• Viccaro M, Calcagno R, Garozzo I, Giuffrida M, Nicotra E (2015) Continuous magma recharge at Mt. Etna during the 2011–2013 period controls the style of volcanic activity and compositions of erupted lavas. Miner Petrol 109:67–83. doi:10.1007/s00710-014-0352-4

    Article  Google Scholar 

  • Vidal CM, Komorowski JC, Métrich N, Pratomo I, Kartadinata N, Prambada O, Michel A, Carazzo G, Lavigne F, Rodysill J (2015) Dynamics of the major plinian eruption of Samalas in 1257 AD (Lombok, Indonesia). Bull Volcanol 77(9):1–24

    Article  Google Scholar 

  • Walker GPL (1973) Explosive volcanic eruptions—a new classification scheme. Geol Rundsch 62:431–446

    Article  Google Scholar 

  • Walker GPL (1980) The Taupo pumice: product of the most powerful known (ultraplinian) eruption? J Volcanol Geotherm Res 8:69–94

    Article  Google Scholar 

  • Williams H, McBirney AR (1979) Volcanology. Freeman, Cooper, San Francisco, CA, p. 397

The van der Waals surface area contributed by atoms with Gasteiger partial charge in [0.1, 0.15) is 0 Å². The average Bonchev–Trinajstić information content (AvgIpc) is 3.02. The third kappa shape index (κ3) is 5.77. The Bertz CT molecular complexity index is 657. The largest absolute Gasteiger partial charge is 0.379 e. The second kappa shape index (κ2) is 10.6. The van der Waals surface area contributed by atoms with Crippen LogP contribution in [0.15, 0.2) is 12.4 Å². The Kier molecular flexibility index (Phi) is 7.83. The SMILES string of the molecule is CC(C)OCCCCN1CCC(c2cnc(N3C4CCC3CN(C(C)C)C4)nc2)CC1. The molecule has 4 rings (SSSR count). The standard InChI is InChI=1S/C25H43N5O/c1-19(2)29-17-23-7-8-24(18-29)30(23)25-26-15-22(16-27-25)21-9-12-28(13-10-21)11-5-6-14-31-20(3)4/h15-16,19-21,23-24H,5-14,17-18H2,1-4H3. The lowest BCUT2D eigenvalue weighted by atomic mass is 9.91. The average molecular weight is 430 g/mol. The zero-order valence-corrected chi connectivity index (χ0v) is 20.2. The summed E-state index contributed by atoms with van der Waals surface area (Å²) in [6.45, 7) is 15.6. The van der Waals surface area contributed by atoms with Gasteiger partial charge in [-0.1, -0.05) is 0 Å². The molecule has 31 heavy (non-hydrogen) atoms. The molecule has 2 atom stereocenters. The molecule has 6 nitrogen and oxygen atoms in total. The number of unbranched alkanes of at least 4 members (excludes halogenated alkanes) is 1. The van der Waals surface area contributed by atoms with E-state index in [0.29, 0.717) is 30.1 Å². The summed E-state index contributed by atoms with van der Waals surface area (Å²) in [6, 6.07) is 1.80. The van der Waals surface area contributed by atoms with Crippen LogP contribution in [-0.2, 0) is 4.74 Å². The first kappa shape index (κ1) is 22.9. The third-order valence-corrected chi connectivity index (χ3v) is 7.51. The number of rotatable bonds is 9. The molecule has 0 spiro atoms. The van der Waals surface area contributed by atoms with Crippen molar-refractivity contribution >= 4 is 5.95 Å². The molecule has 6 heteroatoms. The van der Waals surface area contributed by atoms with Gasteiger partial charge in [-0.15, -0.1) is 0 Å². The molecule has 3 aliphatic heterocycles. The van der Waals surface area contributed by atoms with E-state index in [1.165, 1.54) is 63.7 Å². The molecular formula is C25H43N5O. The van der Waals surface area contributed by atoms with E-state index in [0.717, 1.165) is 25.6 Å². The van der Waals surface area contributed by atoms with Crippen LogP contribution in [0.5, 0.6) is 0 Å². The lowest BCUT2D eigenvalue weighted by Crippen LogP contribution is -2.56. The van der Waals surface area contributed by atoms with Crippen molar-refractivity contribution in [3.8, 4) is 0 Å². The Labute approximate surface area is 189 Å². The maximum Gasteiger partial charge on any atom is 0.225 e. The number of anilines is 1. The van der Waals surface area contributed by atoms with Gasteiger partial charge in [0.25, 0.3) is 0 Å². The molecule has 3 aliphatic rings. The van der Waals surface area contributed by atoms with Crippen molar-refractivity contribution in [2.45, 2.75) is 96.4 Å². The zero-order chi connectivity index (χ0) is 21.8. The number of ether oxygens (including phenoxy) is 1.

Google Scholar 

  • Woods A, Bokhove O, De Boer A, Hill B (2006) Compressible magma flow in a two-dimensional elastic-walled dike. Earth Planet Sci Lett 246(3–4):241–250

    Article  Google Scholar 

  • Wright JV, Smith AL, Self S (1980) A working terminology of pyroclastic deposits. J Volcanol Geotherm Res 8(2–4):315–336

    Article  Google Scholar 

  • Yokoyama I (1956) Energetics in active volcanoes. 1st paper (activity of volcano Mihara, Ooshima Island during the period 1953-54). Tokyo University Earthquake Research Institute Bulleting 34:185–196

    Google Scholar 

  • Yokoyama I (1957a) Energetics in active volcanoes. 2nd paper. Tokyo University Earthquake Research Institute Bulleting 35:75–97

    Google Scholar 

  • Yokoyama I (1957b) Energetics in active volcanoes. 3rd paper. Tokyo University Earthquake Research Institute Bulleting 35:99–107

    Google Scholar 

Download references

Acknowledgments

The workshop was made possible by the financial support of the Measuring and Modelling of Volcano Eruption Dynamics (MeMoVolc) ESF Network and of the Earth Sciences Department of the University of Geneva. We thank also James White, Ray Cas, Marcus Bursik and an anonymous reviewer for constructive comments that improved the final manuscript.

Author information

Authors and Affiliations

Authors

Corresponding author